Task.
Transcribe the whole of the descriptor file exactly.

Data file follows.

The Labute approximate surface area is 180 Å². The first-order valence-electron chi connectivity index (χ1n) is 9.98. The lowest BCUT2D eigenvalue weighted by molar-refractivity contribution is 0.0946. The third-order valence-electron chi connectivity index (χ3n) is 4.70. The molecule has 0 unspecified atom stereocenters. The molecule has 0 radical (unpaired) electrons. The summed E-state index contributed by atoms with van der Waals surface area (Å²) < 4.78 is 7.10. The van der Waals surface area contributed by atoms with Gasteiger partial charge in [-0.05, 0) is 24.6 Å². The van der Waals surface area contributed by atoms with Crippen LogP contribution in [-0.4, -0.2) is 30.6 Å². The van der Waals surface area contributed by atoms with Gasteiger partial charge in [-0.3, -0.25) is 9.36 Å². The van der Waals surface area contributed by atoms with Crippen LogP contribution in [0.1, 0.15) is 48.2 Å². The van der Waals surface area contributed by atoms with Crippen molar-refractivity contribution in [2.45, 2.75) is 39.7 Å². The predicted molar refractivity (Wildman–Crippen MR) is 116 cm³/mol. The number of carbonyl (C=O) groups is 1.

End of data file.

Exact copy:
The Labute approximate surface area is 180 Å². The first-order valence-electron chi connectivity index (χ1n) is 9.98. The lowest BCUT2D eigenvalue weighted by molar-refractivity contribution is 0.0946. The third-order valence-electron chi connectivity index (χ3n) is 4.70. The molecule has 0 unspecified atom stereocenters. The molecule has 0 radical (unpaired) electrons. The summed E-state index contributed by atoms with van der Waals surface area (Å²) < 4.78 is 7.10. The van der Waals surface area contributed by atoms with Gasteiger partial charge in [-0.05, 0) is 24.6 Å². The van der Waals surface area contributed by atoms with Crippen LogP contribution in [-0.4, -0.2) is 30.6 Å². The van der Waals surface area contributed by atoms with Gasteiger partial charge in [-0.3, -0.25) is 9.36 Å². The van der Waals surface area contributed by atoms with Crippen LogP contribution in [0.1, 0.15) is 48.2 Å². The van der Waals surface area contributed by atoms with Crippen molar-refractivity contribution in [2.45, 2.75) is 39.7 Å². The predicted molar refractivity (Wildman–Crippen MR) is 116 cm³/mol. The number of carbonyl (C=O) groups is 1.